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Math Help - Sequences: why does this converge?

  1. #1
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    Sequences: why does this converge?

    Just started going over sequences, and was wondering why how these 2 problems are convergent. Thanks.

    1.)

    solution posted:



    2.)

    solution posted:
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  2. #2
    Senior Member yeKciM's Avatar
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    1)

    a_n=\frac{2^n}{3^{n+1}}

    a_{n+1}=\frac{2^{n+1}}{3^{n+2}}

    so u have

    \displaystyle \lim_{n\to\infty} \frac {a_{n+1}}{a_n}= \lim_{n\to\infty} \frac {\frac{2^{n+1}}{3^{n+2}}}{\frac{2^n}{3^{n+1}}}= \lim_{n\to\infty} \frac {\frac{2^n\cdot2}{3^{n+1}\cdot3}}{\frac{2^n}{3^{n+  1}}}=\lim_{n\to\infty}\frac {2}{3}= \frac {2}{3}<1

    so it converge



    for the second I don't see where u have any problems
    same thing do as in first (maybe u have problems with " !") but i think it's not that, because you're doing sequences, and factorials must be done way more before sequences

    Edit : this is wrong sorry
    Last edited by yeKciM; August 5th 2010 at 07:14 AM.
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  3. #3
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    Re the first reply.
    This question is about sequences and is not about series.
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  4. #4
    Senior Member yeKciM's Avatar
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    Quote Originally Posted by Plato View Post
    Re the first reply.
    This question is about sequences and is not about series.
    i'm so sorry i just got a little a bit confused , while translating it's just the same sorry and i forgot what is which and didn't quite look at it sorry again
    Last edited by yeKciM; August 5th 2010 at 07:12 AM.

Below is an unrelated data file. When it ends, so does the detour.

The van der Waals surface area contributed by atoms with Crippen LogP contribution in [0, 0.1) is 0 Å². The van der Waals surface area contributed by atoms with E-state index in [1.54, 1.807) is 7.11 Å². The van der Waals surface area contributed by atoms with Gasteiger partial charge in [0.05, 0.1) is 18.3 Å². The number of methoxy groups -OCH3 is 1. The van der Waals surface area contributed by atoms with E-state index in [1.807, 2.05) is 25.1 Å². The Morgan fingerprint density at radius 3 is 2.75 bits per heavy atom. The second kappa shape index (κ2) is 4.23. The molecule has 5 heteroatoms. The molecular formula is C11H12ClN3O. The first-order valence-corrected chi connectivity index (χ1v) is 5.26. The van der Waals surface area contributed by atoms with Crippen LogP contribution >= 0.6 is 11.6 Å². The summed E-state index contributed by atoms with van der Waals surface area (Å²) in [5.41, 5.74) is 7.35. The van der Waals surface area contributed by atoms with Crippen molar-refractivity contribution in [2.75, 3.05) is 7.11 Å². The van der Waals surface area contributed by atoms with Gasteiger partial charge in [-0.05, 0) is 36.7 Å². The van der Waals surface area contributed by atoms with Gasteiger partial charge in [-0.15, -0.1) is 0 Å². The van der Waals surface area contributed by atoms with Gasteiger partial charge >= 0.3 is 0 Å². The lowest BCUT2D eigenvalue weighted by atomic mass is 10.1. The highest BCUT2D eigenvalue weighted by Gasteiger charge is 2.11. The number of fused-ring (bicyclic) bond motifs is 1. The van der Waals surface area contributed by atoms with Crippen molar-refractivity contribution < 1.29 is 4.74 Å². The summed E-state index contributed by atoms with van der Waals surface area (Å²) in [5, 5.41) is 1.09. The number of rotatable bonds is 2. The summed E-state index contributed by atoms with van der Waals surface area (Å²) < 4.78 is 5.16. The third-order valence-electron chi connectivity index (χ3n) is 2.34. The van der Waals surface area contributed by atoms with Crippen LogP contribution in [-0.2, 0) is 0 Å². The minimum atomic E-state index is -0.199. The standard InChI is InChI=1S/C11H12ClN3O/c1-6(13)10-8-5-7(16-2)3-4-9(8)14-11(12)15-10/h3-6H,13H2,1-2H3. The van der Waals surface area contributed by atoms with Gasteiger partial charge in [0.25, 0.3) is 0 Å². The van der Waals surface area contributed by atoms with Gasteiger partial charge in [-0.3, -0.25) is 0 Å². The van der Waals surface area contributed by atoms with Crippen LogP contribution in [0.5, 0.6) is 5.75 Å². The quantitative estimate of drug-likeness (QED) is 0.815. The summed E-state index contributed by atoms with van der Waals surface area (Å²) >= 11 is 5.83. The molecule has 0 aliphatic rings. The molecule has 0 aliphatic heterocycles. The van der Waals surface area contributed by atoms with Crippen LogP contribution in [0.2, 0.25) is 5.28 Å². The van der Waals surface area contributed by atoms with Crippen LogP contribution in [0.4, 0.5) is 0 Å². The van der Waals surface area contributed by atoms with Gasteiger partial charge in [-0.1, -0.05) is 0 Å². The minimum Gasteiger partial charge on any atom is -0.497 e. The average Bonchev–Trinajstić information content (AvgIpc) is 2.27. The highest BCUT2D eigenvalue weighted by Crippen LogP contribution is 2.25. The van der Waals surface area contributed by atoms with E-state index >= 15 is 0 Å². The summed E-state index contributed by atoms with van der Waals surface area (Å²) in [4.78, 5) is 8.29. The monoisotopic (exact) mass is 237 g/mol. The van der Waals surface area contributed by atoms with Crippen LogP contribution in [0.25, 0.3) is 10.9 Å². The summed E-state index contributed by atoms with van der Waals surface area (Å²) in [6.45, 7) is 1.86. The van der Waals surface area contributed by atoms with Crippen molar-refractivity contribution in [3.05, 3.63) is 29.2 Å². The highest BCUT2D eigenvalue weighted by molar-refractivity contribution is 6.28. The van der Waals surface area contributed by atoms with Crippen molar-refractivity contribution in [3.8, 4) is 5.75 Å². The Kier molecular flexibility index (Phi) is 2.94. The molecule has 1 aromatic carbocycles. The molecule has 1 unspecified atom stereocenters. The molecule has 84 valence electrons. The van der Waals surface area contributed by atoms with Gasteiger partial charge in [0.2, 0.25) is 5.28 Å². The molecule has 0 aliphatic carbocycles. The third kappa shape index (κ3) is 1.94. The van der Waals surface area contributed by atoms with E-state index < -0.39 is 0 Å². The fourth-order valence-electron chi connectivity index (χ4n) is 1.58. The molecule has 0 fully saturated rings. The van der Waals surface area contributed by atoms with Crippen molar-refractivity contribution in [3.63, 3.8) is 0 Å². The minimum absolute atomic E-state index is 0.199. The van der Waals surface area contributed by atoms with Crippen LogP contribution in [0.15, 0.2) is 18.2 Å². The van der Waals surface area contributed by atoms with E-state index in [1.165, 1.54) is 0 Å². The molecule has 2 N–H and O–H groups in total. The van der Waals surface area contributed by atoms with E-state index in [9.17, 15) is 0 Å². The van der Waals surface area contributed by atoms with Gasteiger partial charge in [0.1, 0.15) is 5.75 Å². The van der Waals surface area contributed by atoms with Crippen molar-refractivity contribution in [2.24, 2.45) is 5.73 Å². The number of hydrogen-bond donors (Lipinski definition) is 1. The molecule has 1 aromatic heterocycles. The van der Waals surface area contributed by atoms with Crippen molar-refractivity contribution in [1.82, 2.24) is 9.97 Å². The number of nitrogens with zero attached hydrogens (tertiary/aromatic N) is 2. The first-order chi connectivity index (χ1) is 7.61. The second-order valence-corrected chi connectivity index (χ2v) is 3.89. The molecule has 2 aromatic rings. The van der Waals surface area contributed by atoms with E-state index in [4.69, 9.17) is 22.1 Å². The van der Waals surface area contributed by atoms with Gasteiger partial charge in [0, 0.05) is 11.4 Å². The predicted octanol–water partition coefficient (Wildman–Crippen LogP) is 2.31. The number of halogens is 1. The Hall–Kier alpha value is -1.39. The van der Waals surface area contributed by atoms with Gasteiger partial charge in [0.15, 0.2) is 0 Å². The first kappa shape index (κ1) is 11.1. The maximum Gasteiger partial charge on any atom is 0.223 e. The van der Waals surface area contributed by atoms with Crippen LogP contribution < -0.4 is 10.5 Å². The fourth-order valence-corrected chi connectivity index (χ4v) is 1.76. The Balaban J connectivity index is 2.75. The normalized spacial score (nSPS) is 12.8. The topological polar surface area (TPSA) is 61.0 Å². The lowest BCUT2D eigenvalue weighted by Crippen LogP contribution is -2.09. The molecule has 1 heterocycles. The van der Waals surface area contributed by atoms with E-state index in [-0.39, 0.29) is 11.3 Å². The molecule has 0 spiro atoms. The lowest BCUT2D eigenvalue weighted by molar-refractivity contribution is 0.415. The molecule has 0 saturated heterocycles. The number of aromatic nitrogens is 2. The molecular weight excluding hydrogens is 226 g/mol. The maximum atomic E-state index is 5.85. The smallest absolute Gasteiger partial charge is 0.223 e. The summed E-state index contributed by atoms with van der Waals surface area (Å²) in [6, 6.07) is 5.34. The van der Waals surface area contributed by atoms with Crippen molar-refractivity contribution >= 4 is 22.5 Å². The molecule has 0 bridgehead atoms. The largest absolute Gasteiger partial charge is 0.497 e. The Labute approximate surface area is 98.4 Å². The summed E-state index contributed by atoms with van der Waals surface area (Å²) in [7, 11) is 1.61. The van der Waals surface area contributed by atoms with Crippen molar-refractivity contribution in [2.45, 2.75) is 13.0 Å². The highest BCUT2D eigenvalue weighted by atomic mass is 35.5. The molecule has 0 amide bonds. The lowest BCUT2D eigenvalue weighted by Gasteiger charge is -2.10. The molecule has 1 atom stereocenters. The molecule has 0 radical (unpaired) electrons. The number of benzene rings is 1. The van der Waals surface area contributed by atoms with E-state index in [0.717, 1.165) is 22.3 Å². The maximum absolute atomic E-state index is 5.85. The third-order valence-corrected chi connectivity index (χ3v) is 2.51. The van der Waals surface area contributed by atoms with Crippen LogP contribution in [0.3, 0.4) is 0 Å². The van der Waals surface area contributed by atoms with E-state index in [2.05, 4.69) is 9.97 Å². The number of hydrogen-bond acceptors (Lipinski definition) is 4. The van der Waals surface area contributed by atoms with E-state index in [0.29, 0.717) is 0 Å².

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  5. #5
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    Quote Originally Posted by Evan.Kimia View Post
    Just started going over sequences, and was wondering why how these 2 problems are convergent. Thanks.

    1.)

    solution posted:



    2.)

    solution posted:
    \displaystyle\lim_{n\rightarrow\infty}\left(\frac{  2}{3}\right)^n=\lim_{n\rightarrow\infty}\left(\fra  c{\left[\frac{2}{2}\right]}{\left[\frac{3}{2}\right]}\right)^n=\lim_{n\rightarrow\infty}\frac{1}{\left  (\frac{3}{2}\right)^n}

    As n\rightarrow\infty the denominator keeps increasing.

    \frac{1}{infinitely\ large}=infinitely\ small

    The second one has an infinitely large value in the denominator position as n increases without limit.
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  6. #6
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    I pasted this same reply at the wrong place and got bit by the lion in the den. Here I am in the right place and doing it once again, just for you..

    I can’t see what you posted, but if you want to know why the sequence a_n=\frac{2^n}{3^{n+1}} converges, you can imagine 1 remains stationary, while the 3^n in the denominator increases at a much faster pace than the numerator 2^n, and eventually it converges to 0.
    Once we know that it converges to 0, we can prove that with a given \epsilon>0, there is a positive integer N such that if |\frac{2^n}{3^{n+1}}-0|=|\frac{2^n}{3^{n+1}}|<\epsilon, but we know that |\frac{2^n}{3^{n+1}}<|\frac{2^n}{3^n}|<\epsilon, so we can use |\frac{2^n}{3^n}|=|(\frac{2}{3})^n|=|(\frac{1}{(3/2)^n})|<\epsilon to find n.

    Since (3/2)^n> \frac{1}{\epsilon}, which is equivalent to n \log 1.5>\log \frac{1}{\epsilon}, which also is equivalent to n>\log_{1.5} (\frac{1}{\epsilon}), we are now ready to prove.

    Proof:
    Let  \epsilon >0. Choose  N=max(1,\lceil \log_{1.5} \frac{1}{\epsilon}\rceil ) and let n be any integer such that  n>N . Thus n>\log_{1.5} (\frac{1}{\epsilon}), and so |\frac{2^n}{3^{n+1}}-0|=|\frac{2^n}{3^{n}}|<|\frac{1}{(3/2)^n}<\epsilon .
    Q.E.D.
    Last edited by novice; August 5th 2010 at 03:38 PM. Reason: mistake
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